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During the interwar “golden age” of British detective fiction, women writers like Dorothy L. Sayers and Agatha Christie reigned, but their work remains tame compared to today’s crime novels. Elements of sexuality and gender, including soft porn and sexual psychopathy, pervade contemporary detective fiction. The 10 essays in this collection explore issues of gender and sexuality in crime writing by women from 1985 to 2011, surveying works about girl sleuths, parodies, hard-boiled detective fiction, police procedurals, and recent serial killer series. They examine the relationship between genre and gender and explore how later works enter into a field of “post-feminism.” Most importantly, this volume demonstrates how popular women writers of the last three decades have reconceptualized what it means to be a female detective.
Dying to read Agatha Christie for the first time or to re-read one of her classic mysteries but don’t know where to start? This fully authorized and comprehensive guide to the Queen of Mystery includes an introduction by award-winning Agatha Christie expert John Curran with features on each of her classic detectives including Miss Marple, Hercule Poirot and Tommy & Tuppence; guides to reading each of her series and her stand-alone novels; and an A to Z of Agatha Christie. Interspersed throughout are quotes from Christie, a list of the Christie novels that were her personal favorites and three of her classic short stories: The Affair at the Victory Ball, Greenshaw’s Folly and A Fairy in the Flat. Clues to Christie Table of Contents: “Agatha Christie: An Introduction” by John Curran; The Hercule Poirot Mysteries; “The Affair at the Victory Ball”; The Miss Marple Mysteries; “Greenshaw’s Folly”; The Tommy and Tuppence Mysteries; “A Fairy in the Flat”; Agatha Christie’s Stand-Alone Mysteries and Short-Story Collections; The Queen of Mystery’s Personal Favorites; Ten Other Ways to Read Agatha Christie; “On Agatha Christie and Poisons”; The A to Z of Agatha Christie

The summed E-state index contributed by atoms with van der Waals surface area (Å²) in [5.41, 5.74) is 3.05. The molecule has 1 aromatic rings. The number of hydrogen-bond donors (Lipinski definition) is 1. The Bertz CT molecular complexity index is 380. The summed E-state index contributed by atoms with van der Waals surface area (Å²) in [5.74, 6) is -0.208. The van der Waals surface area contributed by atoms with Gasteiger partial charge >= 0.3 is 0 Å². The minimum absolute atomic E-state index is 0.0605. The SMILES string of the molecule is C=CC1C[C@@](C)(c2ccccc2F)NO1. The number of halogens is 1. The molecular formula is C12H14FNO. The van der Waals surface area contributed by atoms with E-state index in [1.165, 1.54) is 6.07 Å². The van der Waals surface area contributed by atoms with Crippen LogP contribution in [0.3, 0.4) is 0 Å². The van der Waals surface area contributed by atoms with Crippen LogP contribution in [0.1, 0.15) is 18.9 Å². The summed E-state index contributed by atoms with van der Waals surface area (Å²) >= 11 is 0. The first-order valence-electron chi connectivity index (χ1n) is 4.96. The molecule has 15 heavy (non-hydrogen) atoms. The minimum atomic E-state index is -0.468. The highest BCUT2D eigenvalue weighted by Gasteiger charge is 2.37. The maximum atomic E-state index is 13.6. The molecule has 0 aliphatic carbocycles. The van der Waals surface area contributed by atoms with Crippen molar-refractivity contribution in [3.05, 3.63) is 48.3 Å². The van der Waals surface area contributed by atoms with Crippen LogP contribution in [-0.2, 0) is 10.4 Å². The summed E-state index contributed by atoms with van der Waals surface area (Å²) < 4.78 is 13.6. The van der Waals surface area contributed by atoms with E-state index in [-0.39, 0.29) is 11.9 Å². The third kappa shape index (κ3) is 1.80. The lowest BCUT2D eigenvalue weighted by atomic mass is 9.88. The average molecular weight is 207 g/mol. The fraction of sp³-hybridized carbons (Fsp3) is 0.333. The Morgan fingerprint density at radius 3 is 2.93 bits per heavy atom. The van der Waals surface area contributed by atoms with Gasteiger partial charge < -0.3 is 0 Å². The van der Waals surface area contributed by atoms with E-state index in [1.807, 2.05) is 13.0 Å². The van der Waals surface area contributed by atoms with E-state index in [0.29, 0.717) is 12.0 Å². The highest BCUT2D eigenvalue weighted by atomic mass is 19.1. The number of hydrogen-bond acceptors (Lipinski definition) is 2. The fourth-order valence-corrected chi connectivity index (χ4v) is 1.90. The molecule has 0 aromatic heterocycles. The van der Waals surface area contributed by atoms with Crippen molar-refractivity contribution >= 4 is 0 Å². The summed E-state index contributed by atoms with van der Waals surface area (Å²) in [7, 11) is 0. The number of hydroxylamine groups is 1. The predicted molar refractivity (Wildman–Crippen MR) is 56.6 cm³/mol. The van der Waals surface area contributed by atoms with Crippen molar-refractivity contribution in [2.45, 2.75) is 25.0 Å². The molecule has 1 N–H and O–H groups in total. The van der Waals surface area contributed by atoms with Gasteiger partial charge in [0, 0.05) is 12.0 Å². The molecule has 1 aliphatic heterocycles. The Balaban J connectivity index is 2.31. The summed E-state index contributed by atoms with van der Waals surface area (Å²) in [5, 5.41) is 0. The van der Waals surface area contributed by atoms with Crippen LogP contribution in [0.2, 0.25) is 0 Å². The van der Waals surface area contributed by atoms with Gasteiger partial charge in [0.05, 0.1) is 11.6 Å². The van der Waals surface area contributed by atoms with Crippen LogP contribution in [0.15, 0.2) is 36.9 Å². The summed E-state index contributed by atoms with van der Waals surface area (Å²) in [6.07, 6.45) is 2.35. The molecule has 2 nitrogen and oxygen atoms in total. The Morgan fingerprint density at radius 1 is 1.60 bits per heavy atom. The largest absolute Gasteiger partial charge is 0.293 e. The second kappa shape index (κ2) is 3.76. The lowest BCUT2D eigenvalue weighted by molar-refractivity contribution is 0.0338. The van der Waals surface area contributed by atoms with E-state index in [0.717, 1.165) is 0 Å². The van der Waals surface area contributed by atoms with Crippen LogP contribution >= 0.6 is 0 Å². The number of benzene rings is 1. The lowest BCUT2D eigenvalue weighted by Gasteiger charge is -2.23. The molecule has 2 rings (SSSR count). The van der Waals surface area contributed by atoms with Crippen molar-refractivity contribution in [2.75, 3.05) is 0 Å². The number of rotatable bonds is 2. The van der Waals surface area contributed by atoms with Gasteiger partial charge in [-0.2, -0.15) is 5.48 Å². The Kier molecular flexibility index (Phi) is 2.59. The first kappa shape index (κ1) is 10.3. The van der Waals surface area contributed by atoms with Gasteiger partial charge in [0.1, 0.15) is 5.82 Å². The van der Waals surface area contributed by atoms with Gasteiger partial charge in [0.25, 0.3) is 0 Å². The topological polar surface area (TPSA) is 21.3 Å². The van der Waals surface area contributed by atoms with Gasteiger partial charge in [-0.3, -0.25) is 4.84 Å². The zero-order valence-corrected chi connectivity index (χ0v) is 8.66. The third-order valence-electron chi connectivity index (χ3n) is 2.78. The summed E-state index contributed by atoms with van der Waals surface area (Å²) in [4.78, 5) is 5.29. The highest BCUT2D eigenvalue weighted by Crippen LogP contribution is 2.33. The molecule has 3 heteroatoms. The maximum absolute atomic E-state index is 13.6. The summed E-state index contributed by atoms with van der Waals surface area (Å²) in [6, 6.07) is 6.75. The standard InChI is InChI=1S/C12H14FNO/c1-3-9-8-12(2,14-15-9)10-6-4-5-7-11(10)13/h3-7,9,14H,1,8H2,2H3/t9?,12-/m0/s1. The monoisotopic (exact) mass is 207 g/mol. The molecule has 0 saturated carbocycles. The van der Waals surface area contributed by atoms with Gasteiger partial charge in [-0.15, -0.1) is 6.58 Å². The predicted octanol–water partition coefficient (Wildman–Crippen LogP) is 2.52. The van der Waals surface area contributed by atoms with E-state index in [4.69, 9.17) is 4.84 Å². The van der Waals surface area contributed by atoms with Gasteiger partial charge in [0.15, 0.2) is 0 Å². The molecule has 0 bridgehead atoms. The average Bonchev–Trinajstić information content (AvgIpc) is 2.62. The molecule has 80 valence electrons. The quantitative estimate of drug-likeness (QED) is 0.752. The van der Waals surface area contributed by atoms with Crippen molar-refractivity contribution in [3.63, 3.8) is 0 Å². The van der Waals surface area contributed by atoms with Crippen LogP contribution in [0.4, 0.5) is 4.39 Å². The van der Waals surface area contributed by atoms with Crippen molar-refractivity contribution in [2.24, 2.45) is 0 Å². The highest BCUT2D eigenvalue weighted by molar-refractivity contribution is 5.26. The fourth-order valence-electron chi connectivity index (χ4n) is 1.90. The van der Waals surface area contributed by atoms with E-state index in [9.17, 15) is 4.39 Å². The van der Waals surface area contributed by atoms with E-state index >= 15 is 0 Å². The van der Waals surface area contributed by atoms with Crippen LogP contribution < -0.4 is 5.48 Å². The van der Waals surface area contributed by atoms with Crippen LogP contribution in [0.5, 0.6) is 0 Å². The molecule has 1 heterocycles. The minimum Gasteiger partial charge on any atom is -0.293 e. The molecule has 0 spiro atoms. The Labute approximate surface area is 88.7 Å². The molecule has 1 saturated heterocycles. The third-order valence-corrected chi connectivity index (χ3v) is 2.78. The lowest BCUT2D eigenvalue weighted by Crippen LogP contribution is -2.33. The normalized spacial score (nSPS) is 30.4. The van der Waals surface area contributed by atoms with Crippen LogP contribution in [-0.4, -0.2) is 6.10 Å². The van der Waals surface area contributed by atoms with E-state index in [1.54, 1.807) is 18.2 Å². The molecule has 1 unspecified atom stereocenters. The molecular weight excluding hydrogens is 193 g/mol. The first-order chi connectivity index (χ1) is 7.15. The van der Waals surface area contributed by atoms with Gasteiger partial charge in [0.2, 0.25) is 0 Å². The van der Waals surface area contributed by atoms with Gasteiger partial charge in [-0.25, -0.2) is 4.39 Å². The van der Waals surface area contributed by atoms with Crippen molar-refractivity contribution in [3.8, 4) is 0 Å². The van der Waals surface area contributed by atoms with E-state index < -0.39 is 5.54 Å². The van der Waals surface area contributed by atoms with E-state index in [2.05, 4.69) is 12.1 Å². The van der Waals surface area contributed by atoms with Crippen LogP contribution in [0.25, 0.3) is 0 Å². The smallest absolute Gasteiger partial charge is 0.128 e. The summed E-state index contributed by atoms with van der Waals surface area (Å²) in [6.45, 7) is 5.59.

The Tuesday Night Club is a venue where locals challenge Miss Marple to solve recent crimes...
Marking the 125th anniversary of Agatha Christie's birth, this new edition offers an informed introductin to the chief proponent of the English village murder mystery. Although she created two enormously popular characters - the Belgian detective Hercule Poirot, and the inquisitive elderly spinster and amateur sleuth Miss Jane Marple of St Mary Mead - it is not generally acknowledged that Agatha Christie wrote in many different genres: comic mysteries (Why Didn't They Ask Evans?), atmospheric whodunits (Murder On The Orient Express), espionage thrillers (N or M?), romances (under the pseudonym of Mary Westmacott), plays (The Mousetrap) and poetry. This guide examines all of Christie's novels and short stories and lists the various TV and film adaptations of her works.